Parent access during COVID-19
Updated: Apr 9
Should you restrict access if you are concerned that the other parent is not following COVID-19 precautions?
Where there is an existing access order but parents have immediate concerns about the health or safety of their children during access visits, they may try to bring an urgent motion before the court to vary the custody or access arrangement.
Current state of access during COVID-19
Since mid-March the court has suspended regular operations due to the risks of COVID-19 and is only hearing the most urgent matters. As the provincial government imposes increasingly strict social distancing measures, parents may believe that withholding access until the pandemic subsides or until the next court appearance is in the child’s best interests.
The court may not agree. The caselaw on custody and access in the time of COVID-19, although nascent, indicates that existing parenting arrangements should continue, “subject to whatever modifications may be necessary to ensure that COVID-19 precautions are adhered to including strict social distancing:” Ribeiro v Wright.
Existing access orders
Where there is an existing access order but parents have immediate concerns about the health or safety of their children during access visits, they may try to bring an urgent motion before the court to vary the custody or access arrangement. However, the test for what constitutes urgency is high. Parents must prove that there is a serious threat of harm to their children that cannot wait and requires immediate intervention. If their concerns are only speculative and unsupported by clear evidence of an immediate danger to their children, the matter will not be deemed urgent. Parents must also demonstrate that they engaged in settlement discussions with the other parent and tried to come to a short-term agreement before appearing in court. If parents are unable to satisfy these requirements, the existing parenting arrangement will likely remain in place.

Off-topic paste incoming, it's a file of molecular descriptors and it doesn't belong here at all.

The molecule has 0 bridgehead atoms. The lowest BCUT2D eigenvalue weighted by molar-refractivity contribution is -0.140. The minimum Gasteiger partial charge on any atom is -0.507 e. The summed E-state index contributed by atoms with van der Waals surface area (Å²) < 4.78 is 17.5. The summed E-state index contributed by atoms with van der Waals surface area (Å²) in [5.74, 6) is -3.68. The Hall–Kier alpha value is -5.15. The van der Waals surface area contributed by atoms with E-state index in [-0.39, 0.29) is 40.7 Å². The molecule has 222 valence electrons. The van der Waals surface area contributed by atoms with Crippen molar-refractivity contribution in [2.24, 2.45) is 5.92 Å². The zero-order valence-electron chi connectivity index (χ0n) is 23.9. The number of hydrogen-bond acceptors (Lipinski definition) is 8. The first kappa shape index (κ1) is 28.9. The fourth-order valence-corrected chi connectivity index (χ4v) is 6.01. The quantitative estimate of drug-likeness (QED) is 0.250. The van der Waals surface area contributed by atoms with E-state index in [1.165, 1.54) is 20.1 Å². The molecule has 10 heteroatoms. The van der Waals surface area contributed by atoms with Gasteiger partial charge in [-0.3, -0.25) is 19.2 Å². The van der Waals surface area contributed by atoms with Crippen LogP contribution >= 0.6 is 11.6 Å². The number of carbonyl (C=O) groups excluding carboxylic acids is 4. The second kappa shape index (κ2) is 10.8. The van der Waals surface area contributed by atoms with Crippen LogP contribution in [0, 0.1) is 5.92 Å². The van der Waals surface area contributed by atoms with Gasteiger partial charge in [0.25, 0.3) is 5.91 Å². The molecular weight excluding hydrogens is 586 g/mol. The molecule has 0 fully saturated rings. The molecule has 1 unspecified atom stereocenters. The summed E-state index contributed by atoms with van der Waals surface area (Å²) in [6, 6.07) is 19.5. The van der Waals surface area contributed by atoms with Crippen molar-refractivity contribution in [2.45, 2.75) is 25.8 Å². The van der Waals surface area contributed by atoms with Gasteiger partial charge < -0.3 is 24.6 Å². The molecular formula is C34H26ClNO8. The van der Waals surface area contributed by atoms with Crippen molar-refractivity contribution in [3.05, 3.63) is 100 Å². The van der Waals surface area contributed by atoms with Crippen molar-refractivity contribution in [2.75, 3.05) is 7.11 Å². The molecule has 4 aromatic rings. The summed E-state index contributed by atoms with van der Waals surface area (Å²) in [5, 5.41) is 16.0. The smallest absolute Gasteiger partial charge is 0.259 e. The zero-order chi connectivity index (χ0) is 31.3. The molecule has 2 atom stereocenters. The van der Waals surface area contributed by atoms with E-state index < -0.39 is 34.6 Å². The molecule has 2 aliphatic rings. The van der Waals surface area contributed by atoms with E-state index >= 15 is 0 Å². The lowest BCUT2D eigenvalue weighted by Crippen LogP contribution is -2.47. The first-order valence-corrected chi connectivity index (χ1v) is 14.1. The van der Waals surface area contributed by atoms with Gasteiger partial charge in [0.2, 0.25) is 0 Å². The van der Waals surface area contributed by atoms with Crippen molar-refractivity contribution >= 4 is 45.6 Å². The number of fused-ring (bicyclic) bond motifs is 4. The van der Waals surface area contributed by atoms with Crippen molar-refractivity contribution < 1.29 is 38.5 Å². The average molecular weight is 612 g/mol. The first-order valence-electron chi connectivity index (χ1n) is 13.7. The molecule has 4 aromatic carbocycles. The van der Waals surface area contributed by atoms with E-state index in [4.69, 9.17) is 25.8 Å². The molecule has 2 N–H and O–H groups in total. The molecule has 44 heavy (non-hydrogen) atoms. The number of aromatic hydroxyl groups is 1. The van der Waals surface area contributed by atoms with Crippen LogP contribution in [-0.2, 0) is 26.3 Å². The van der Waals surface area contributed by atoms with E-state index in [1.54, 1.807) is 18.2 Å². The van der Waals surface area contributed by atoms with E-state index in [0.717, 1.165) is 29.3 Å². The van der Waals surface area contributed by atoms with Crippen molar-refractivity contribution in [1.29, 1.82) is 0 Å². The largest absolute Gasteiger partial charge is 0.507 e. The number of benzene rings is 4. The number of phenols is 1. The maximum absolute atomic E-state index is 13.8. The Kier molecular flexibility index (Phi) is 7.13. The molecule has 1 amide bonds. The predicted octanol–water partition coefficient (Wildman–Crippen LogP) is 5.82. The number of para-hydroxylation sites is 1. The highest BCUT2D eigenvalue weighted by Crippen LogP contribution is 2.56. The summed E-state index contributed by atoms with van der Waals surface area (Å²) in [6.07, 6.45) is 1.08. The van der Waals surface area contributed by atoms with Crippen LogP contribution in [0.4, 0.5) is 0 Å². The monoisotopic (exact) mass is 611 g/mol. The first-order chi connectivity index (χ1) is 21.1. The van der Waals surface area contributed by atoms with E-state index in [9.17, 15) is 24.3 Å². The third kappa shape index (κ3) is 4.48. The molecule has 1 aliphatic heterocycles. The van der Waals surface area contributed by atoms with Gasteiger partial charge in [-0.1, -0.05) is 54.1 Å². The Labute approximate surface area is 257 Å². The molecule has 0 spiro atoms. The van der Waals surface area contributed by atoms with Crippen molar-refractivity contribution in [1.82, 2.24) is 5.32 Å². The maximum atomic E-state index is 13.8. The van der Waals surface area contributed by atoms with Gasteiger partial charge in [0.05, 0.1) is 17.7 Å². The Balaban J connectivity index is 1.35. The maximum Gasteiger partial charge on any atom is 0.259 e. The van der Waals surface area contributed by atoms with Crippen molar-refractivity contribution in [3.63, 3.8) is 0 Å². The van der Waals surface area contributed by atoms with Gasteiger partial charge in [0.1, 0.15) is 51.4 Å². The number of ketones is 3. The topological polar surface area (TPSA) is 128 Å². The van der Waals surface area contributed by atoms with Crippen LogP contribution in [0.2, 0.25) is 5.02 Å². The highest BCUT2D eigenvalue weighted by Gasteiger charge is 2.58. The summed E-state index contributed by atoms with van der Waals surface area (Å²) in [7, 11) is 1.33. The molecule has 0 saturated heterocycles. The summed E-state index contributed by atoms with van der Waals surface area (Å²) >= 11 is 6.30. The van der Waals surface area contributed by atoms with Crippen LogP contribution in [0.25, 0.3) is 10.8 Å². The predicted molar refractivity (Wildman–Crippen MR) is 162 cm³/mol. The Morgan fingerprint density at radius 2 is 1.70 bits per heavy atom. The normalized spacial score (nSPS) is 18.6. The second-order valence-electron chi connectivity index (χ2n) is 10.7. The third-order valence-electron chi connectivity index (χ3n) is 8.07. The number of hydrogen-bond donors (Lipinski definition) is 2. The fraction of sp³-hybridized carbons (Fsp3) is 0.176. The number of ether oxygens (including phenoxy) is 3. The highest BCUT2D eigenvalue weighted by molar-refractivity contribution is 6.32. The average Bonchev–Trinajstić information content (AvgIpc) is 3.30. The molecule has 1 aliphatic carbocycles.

Access issues are evolving
The law on custody and access issues during the COVID-19 pandemic is rapidly emerging and is subject to change as the policies related to the pandemic evolve. The circumstances of each family are unique, and the court urges parents to communicate in good faith and come up with arrangements that demonstrate COVID-19 awareness and parental insight of their children’s best interests.
Be in the know
If you are unsure whether your matter is urgent or you have concerns about your child’s welfare because the other parent is not adhering to social distancing protocols or other COVID-19 precautions, contact Lenkinski, Carr & Richard at email@example.com .